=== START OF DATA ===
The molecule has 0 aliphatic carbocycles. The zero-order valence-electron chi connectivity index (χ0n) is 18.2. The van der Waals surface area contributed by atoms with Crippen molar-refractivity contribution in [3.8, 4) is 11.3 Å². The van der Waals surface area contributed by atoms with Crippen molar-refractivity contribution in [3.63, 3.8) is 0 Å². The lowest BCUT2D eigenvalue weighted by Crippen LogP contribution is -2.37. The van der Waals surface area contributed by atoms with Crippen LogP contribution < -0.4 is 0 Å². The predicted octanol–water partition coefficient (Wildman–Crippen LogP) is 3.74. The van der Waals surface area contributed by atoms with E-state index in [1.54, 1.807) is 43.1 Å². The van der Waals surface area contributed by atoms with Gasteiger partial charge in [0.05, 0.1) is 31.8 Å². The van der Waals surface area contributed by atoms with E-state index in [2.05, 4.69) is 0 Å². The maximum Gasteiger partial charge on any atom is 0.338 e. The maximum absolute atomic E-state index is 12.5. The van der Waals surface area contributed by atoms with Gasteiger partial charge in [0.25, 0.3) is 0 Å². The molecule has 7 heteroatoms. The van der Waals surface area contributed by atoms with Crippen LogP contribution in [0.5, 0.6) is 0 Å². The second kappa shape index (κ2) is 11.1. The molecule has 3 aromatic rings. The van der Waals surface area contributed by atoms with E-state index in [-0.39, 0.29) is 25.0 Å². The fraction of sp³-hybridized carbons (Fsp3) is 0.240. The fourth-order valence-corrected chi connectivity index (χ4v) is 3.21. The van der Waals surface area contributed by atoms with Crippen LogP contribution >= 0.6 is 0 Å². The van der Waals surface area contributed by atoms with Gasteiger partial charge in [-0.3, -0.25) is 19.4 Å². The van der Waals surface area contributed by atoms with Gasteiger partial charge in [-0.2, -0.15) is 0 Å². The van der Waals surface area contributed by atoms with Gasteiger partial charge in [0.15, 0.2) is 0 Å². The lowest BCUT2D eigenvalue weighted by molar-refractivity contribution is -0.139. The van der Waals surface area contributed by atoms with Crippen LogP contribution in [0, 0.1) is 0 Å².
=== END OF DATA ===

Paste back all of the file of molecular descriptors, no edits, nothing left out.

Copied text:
The molecule has 0 aliphatic carbocycles. The zero-order valence-electron chi connectivity index (χ0n) is 18.2. The van der Waals surface area contributed by atoms with Crippen molar-refractivity contribution in [3.8, 4) is 11.3 Å². The van der Waals surface area contributed by atoms with Crippen molar-refractivity contribution in [3.63, 3.8) is 0 Å². The lowest BCUT2D eigenvalue weighted by Crippen LogP contribution is -2.37. The van der Waals surface area contributed by atoms with Crippen LogP contribution < -0.4 is 0 Å². The predicted octanol–water partition coefficient (Wildman–Crippen LogP) is 3.74. The van der Waals surface area contributed by atoms with E-state index in [1.54, 1.807) is 43.1 Å². The van der Waals surface area contributed by atoms with Gasteiger partial charge in [0.05, 0.1) is 31.8 Å². The van der Waals surface area contributed by atoms with E-state index in [2.05, 4.69) is 0 Å². The maximum Gasteiger partial charge on any atom is 0.338 e. The maximum absolute atomic E-state index is 12.5. The van der Waals surface area contributed by atoms with Gasteiger partial charge in [0.25, 0.3) is 0 Å². The molecule has 7 heteroatoms. The van der Waals surface area contributed by atoms with Crippen LogP contribution in [0.5, 0.6) is 0 Å². The second kappa shape index (κ2) is 11.1. The molecule has 3 aromatic rings. The van der Waals surface area contributed by atoms with E-state index in [-0.39, 0.29) is 25.0 Å². The fraction of sp³-hybridized carbons (Fsp3) is 0.240. The fourth-order valence-corrected chi connectivity index (χ4v) is 3.21. The van der Waals surface area contributed by atoms with Crippen LogP contribution >= 0.6 is 0 Å². The van der Waals surface area contributed by atoms with Gasteiger partial charge in [-0.3, -0.25) is 19.4 Å². The van der Waals surface area contributed by atoms with Gasteiger partial charge in [-0.2, -0.15) is 0 Å². The van der Waals surface area contributed by atoms with Gasteiger partial charge in [0.15, 0.2) is 0 Å². The lowest BCUT2D eigenvalue weighted by molar-refractivity contribution is -0.139. The van der Waals surface area contributed by atoms with Crippen LogP contribution in [0, 0.1) is 0 Å².